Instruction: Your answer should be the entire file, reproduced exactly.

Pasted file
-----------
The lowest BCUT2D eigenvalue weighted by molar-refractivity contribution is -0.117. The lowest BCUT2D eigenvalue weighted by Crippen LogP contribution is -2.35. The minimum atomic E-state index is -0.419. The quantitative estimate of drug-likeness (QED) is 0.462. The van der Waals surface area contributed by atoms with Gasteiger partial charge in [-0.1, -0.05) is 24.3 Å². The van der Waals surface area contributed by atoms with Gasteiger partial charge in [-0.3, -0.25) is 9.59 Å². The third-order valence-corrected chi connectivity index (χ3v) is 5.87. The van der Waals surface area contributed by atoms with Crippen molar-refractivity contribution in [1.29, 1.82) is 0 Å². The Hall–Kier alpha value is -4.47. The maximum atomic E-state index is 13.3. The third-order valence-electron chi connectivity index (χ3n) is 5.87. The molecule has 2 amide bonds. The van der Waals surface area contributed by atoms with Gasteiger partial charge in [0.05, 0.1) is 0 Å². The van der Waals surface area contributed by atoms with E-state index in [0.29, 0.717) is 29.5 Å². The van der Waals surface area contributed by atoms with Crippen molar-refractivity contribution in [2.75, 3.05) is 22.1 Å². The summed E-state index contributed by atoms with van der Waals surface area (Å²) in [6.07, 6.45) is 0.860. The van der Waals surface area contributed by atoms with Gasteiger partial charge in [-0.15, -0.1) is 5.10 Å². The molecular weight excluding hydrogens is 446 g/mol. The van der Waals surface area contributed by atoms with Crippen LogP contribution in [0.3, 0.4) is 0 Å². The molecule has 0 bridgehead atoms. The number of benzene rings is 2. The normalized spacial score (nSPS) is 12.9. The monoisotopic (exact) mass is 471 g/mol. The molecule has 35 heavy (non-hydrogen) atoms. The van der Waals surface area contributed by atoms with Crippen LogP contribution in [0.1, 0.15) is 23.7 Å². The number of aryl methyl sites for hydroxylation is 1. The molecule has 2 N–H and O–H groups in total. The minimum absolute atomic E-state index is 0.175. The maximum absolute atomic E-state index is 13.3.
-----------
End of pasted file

The lowest BCUT2D eigenvalue weighted by molar-refractivity contribution is -0.117. The lowest BCUT2D eigenvalue weighted by Crippen LogP contribution is -2.35. The minimum atomic E-state index is -0.419. The quantitative estimate of drug-likeness (QED) is 0.462. The van der Waals surface area contributed by atoms with Gasteiger partial charge in [-0.1, -0.05) is 24.3 Å². The van der Waals surface area contributed by atoms with Gasteiger partial charge in [-0.3, -0.25) is 9.59 Å². The third-order valence-corrected chi connectivity index (χ3v) is 5.87. The van der Waals surface area contributed by atoms with Crippen molar-refractivity contribution in [1.29, 1.82) is 0 Å². The Hall–Kier alpha value is -4.47. The maximum atomic E-state index is 13.3. The third-order valence-electron chi connectivity index (χ3n) is 5.87. The molecule has 2 amide bonds. The van der Waals surface area contributed by atoms with Gasteiger partial charge in [0.05, 0.1) is 0 Å². The van der Waals surface area contributed by atoms with E-state index in [0.29, 0.717) is 29.5 Å². The van der Waals surface area contributed by atoms with Crippen molar-refractivity contribution in [2.75, 3.05) is 22.1 Å². The summed E-state index contributed by atoms with van der Waals surface area (Å²) in [6.07, 6.45) is 0.860. The van der Waals surface area contributed by atoms with Gasteiger partial charge in [-0.15, -0.1) is 5.10 Å². The molecular weight excluding hydrogens is 446 g/mol. The van der Waals surface area contributed by atoms with Crippen LogP contribution in [0.3, 0.4) is 0 Å². The molecule has 0 bridgehead atoms. The number of benzene rings is 2. The normalized spacial score (nSPS) is 12.9. The monoisotopic (exact) mass is 471 g/mol. The molecule has 35 heavy (non-hydrogen) atoms. The van der Waals surface area contributed by atoms with Crippen LogP contribution in [0.1, 0.15) is 23.7 Å². The number of aryl methyl sites for hydroxylation is 1. The molecule has 2 N–H and O–H groups in total. The minimum absolute atomic E-state index is 0.175. The maximum absolute atomic E-state index is 13.3.